Calculative HRM. The hard model is rooted in a calculative approach aimed at ensuring that production activities are at all times efficiently supplied with the necessary input of human resources. In these terms, such resources are essentially no different from any other variable economic factor. Associated with this model are a range of efficiency-seeking devices aimed at ensuring that each employee's contribution to the firm is assessed and thereafter rewarded accordingly through individual performance appraisals and individually oriented reward systems. Investment in employee development will also be carefully monitored to evaluate its benefits for the business strategy. Thus, for example, the effectiveness of training is likely to be assessed. Any such calculative approach is dependent on the feasibility of treating each employee as an individual rather than as a member of a collective entity protected by collective bargaining contracts and strong unions. It is reasonable to expect that the adoption of calculative practices requires that management possess substantial autonomy within the firm. In turn, such autonomy requires that its power not be curtailed by strong regulative pressure at the firm level in the form of laws and agreements or by influential labor unions or similar employee bodies (Hakim, 1990; Legge, 1995). This implies the following propositions:

Proposition 1: The stronger the influence of labor representative bodies in firms, the lower the firms' general managerial autonomy.

Proposition 2: The stronger the degree of legislative pressure on firms in the form of labor law and collective agreements, the lower the firms' general managerial autonomy.

Proposition 3: The stronger the general managerial autonomy in firms, the more they will adopt calculative human resource management practices.

Collaborative HRM. The "soft" model represents a collaborative approach to human resource management in that it has a distinctly more developmental or humanistic focus, often based on explicit statements about the value of the employees to the firm and ethical matters related to the employment relation. Rather than being passive inputs, employees are viewed as active partners and core assets, not least in terms of creativity and innovation. Ideally, they are viewed as participants in a project premised on commitment, communication, and collaboration. The collaborative emphasis is hence characterized by efforts to create and communicate a culture of partnership between employer and employee as well as among employees. One important device for achieving such integration is represented by management's attempts to formulate an overarching direction, including a corporate vision, which is communicated to the firm's employees in the form of a mission, goal, or strategy statement. In addition, management will regularly seek to communicate the strategy of the firm via briefings of employees at various positional levels. Underpinning such efforts will be an explicit employee communication policy.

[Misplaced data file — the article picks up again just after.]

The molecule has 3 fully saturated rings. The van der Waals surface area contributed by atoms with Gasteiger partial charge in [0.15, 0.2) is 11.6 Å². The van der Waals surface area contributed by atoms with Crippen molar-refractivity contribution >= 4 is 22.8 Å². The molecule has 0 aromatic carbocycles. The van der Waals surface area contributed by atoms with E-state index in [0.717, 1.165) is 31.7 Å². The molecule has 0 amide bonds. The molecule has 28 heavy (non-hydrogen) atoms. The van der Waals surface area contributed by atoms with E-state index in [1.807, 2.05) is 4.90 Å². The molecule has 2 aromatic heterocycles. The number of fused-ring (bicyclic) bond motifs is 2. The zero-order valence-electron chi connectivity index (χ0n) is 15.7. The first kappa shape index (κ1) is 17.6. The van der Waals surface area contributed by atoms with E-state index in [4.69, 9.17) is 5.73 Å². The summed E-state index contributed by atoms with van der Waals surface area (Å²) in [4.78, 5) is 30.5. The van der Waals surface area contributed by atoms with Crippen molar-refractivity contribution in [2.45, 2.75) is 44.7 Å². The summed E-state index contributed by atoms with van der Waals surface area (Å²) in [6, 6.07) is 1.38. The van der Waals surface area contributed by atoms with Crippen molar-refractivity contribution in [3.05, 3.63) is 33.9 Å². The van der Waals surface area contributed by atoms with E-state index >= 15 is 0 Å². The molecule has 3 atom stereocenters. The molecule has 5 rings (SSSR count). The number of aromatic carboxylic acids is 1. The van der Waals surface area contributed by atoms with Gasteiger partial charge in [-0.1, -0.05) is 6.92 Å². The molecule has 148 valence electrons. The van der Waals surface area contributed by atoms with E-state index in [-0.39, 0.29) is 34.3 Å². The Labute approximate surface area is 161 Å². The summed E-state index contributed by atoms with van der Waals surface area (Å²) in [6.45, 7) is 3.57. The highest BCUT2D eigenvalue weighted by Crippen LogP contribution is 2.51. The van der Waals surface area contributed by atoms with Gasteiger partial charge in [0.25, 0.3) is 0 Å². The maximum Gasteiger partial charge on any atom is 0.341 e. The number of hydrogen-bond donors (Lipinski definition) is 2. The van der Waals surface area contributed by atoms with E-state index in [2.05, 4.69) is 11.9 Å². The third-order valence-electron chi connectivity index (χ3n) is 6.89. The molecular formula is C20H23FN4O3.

The sources determining the application of collaborative practices are distinctly different from those determining the use of calculative practices. First, there is no reason to suppose that such practices would necessarily be met with resistance by unions or other collective bodies representing the interests of employees. Second, it may be supposed that the introduction and maintenance of such relatively sophisticated human relations devices (cf. Storey, 1989) will to a substantial degree be a function of the role and position of personnel managers and specialists, that is, the opportunity they have to implement practices other than purely operative ones involving legal and regulative matters. Thus, the introduction of collaborative practices is highly dependent on the latitude for novel action enjoyed by personnel departments. The more operatively oriented the role of the personnel function is, the less frequently such practices will be implemented. Stated differently, this role must encompass human-relations issues stretching beyond classic personnel administration and the handling of reactive legal and regulative matters. A minimum amount of freedom of action is necessary if there is to be sufficient space for a communicative and empowerment-directed modus operandi including collaborative practices.